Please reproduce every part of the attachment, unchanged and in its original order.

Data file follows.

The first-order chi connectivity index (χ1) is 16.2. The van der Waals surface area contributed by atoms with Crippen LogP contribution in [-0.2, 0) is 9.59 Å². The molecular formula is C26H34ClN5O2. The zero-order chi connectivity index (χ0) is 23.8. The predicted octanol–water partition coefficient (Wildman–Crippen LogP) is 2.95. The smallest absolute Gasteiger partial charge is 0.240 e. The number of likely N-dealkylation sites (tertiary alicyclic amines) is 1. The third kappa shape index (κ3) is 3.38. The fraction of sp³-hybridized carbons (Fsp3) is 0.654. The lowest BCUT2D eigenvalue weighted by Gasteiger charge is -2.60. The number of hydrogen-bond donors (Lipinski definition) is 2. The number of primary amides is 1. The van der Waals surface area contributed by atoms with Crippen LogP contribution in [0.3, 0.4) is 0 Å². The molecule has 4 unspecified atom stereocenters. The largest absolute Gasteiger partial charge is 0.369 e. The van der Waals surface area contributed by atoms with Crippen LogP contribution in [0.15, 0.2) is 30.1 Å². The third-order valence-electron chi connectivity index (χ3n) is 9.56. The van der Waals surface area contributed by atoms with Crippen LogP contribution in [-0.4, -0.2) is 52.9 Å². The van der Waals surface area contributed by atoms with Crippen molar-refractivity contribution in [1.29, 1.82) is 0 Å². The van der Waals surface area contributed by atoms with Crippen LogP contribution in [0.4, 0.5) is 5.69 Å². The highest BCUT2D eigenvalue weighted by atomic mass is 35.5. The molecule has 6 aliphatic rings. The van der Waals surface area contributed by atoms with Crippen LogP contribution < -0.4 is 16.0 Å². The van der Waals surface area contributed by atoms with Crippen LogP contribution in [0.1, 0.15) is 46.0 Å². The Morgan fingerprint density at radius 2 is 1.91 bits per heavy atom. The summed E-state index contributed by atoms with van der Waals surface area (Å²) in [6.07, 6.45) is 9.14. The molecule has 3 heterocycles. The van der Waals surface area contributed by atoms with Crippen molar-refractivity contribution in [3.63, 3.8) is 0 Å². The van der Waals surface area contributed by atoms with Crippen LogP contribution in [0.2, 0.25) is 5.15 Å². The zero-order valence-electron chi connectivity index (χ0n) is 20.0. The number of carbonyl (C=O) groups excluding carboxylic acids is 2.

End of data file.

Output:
The first-order chi connectivity index (χ1) is 16.2. The van der Waals surface area contributed by atoms with Crippen LogP contribution in [-0.2, 0) is 9.59 Å². The molecular formula is C26H34ClN5O2. The zero-order chi connectivity index (χ0) is 23.8. The predicted octanol–water partition coefficient (Wildman–Crippen LogP) is 2.95. The smallest absolute Gasteiger partial charge is 0.240 e. The number of likely N-dealkylation sites (tertiary alicyclic amines) is 1. The third kappa shape index (κ3) is 3.38. The fraction of sp³-hybridized carbons (Fsp3) is 0.654. The lowest BCUT2D eigenvalue weighted by Gasteiger charge is -2.60. The number of hydrogen-bond donors (Lipinski definition) is 2. The number of primary amides is 1. The van der Waals surface area contributed by atoms with Crippen LogP contribution in [0.3, 0.4) is 0 Å². The molecule has 4 unspecified atom stereocenters. The largest absolute Gasteiger partial charge is 0.369 e. The van der Waals surface area contributed by atoms with Crippen LogP contribution in [0.15, 0.2) is 30.1 Å². The third-order valence-electron chi connectivity index (χ3n) is 9.56. The van der Waals surface area contributed by atoms with Crippen LogP contribution in [-0.4, -0.2) is 52.9 Å². The van der Waals surface area contributed by atoms with Crippen molar-refractivity contribution in [1.29, 1.82) is 0 Å². The van der Waals surface area contributed by atoms with Crippen LogP contribution in [0.4, 0.5) is 5.69 Å². The highest BCUT2D eigenvalue weighted by atomic mass is 35.5. The molecule has 6 aliphatic rings. The van der Waals surface area contributed by atoms with Crippen LogP contribution < -0.4 is 16.0 Å². The van der Waals surface area contributed by atoms with Crippen LogP contribution in [0.1, 0.15) is 46.0 Å². The Morgan fingerprint density at radius 2 is 1.91 bits per heavy atom. The summed E-state index contributed by atoms with van der Waals surface area (Å²) in [6.07, 6.45) is 9.14. The molecule has 3 heterocycles. The van der Waals surface area contributed by atoms with Crippen molar-refractivity contribution in [3.63, 3.8) is 0 Å². The van der Waals surface area contributed by atoms with Crippen LogP contribution in [0.2, 0.25) is 5.15 Å². The zero-order valence-electron chi connectivity index (χ0n) is 20.0. The number of carbonyl (C=O) groups excluding carboxylic acids is 2.